Which of Labour’s trade policies will the PM pursue in Europe?
‘As the Prime Minister heads to Europe, with the proposed trade deals with the European Union and Britain at the top of
her agenda, which of Labour’s trade policies she is going to pursue?’, asks Auckland University law professor Jane
‘Is it the kind of traditional trade and investment deal that Labour and New Zealand First have criticised, then signed
up to with the Trans-Pacific Partnership Agreement and in revisions of the China and Singapore FTAs?’
‘Or will it be the new “inclusive and progressive” strategy that Trade Minister David Parker is about to launch
consultations on, but which does not yet exist?’
Professor Kelsey is herself in Europe and has been discussing the proposed negotiations with politicians, officials and
activists in Britain and the European Union.
Both Britain and the EU see a deal with New Zealand as relatively easy and hope to fast track it. Informal talks began
some time ago under National government, presumably following the TPPA-style model that the government says it wants to
‘A quick outcome assumes there is common ground on most issues, which in turn implies a traditional-style free trade and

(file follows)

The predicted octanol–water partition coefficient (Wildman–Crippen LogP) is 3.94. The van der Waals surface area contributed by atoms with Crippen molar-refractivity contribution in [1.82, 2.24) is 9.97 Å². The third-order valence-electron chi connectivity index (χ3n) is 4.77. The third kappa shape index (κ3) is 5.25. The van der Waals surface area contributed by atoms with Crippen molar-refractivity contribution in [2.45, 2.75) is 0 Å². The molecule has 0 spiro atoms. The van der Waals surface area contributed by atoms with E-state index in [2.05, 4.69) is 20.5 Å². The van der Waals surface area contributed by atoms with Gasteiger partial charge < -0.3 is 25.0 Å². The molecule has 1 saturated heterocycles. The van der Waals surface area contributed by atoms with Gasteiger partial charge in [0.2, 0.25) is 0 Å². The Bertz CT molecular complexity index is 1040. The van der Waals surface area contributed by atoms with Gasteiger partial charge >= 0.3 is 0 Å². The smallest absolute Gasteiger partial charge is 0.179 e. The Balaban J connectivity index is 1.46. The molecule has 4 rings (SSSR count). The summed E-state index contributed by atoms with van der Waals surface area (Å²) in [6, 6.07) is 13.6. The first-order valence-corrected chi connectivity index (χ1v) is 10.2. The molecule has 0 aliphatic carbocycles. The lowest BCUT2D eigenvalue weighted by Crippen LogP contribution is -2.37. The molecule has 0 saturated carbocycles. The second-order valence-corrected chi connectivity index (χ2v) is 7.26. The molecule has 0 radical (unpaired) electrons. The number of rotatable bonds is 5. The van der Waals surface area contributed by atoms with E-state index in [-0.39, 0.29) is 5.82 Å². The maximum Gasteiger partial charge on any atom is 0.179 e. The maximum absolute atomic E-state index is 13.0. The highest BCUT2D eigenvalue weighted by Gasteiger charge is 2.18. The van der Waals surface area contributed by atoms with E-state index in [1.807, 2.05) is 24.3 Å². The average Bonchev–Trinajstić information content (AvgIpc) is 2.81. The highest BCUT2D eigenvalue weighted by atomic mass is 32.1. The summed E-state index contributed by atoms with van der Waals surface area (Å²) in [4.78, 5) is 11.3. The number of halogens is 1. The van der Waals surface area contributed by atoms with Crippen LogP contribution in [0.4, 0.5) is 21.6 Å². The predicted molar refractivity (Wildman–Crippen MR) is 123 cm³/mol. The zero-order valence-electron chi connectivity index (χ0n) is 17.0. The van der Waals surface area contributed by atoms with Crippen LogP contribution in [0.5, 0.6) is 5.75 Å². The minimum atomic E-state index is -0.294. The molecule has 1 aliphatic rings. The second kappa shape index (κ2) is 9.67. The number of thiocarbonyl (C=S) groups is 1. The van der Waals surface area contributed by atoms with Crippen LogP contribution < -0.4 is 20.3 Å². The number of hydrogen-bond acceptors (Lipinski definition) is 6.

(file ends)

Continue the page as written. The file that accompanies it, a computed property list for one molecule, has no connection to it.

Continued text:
investment deal, not the significant rethink the trade minister has promised. If so, the minister’s consultation process
would be sunk before it even starts.’
Professor Kelsey notes that the EU is expected to finalise its mandate for negotiations around 22 May and publish it
immediately. The New Zealand government will face pressure to do the same.
‘There could be common ground with New Zealand over investment’, Kelsey said. The EU will want to run the trade and
investment negotiations in parallel, with separate agreements, because of a split responsibility between the EU and
It is likely to promote a two-tier standing investment court in place of the current ad hoc system of investment
tribunals to hear disputes, as it did with Canada. A decision on the constitutionality of that is due next year.
‘The problem for our government is the EU’s investment court system is old wine in new bottles: investors take disputes
against states in offshore tribunals to enforce rule that are biased in favour of foreign investors and constrain
government’s regulatory sovereignty’.
‘That’s not what the government promised New Zealanders, but have yet to deliver. A positive step to build confidence
would be for our government to draw a red line in its negotiating mandate that says no investment agreement at all. That
would give the Minister some credibility to begin negotiating a genuinely new trade platform’.